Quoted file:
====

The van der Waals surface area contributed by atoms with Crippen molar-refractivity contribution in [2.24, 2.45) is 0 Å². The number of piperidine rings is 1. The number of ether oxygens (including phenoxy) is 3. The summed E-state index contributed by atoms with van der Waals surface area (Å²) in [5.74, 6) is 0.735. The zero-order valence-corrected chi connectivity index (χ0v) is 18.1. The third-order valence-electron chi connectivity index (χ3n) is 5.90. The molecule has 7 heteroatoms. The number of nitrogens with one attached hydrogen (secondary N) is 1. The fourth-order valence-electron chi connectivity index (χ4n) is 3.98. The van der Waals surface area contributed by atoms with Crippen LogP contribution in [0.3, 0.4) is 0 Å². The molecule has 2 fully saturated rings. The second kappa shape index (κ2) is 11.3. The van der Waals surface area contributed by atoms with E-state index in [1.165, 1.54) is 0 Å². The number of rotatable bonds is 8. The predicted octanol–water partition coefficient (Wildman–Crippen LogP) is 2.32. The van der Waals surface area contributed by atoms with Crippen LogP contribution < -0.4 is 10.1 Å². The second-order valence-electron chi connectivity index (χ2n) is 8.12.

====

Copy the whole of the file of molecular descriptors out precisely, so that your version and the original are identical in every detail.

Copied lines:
The van der Waals surface area contributed by atoms with Crippen molar-refractivity contribution in [2.24, 2.45) is 0 Å². The number of piperidine rings is 1. The number of ether oxygens (including phenoxy) is 3. The summed E-state index contributed by atoms with van der Waals surface area (Å²) in [5.74, 6) is 0.735. The zero-order valence-corrected chi connectivity index (χ0v) is 18.1. The third-order valence-electron chi connectivity index (χ3n) is 5.90. The molecule has 7 heteroatoms. The number of nitrogens with one attached hydrogen (secondary N) is 1. The fourth-order valence-electron chi connectivity index (χ4n) is 3.98. The van der Waals surface area contributed by atoms with Crippen LogP contribution in [0.3, 0.4) is 0 Å². The molecule has 2 fully saturated rings. The second kappa shape index (κ2) is 11.3. The van der Waals surface area contributed by atoms with E-state index in [1.165, 1.54) is 0 Å². The number of rotatable bonds is 8. The predicted octanol–water partition coefficient (Wildman–Crippen LogP) is 2.32. The van der Waals surface area contributed by atoms with Crippen LogP contribution < -0.4 is 10.1 Å². The second-order valence-electron chi connectivity index (χ2n) is 8.12.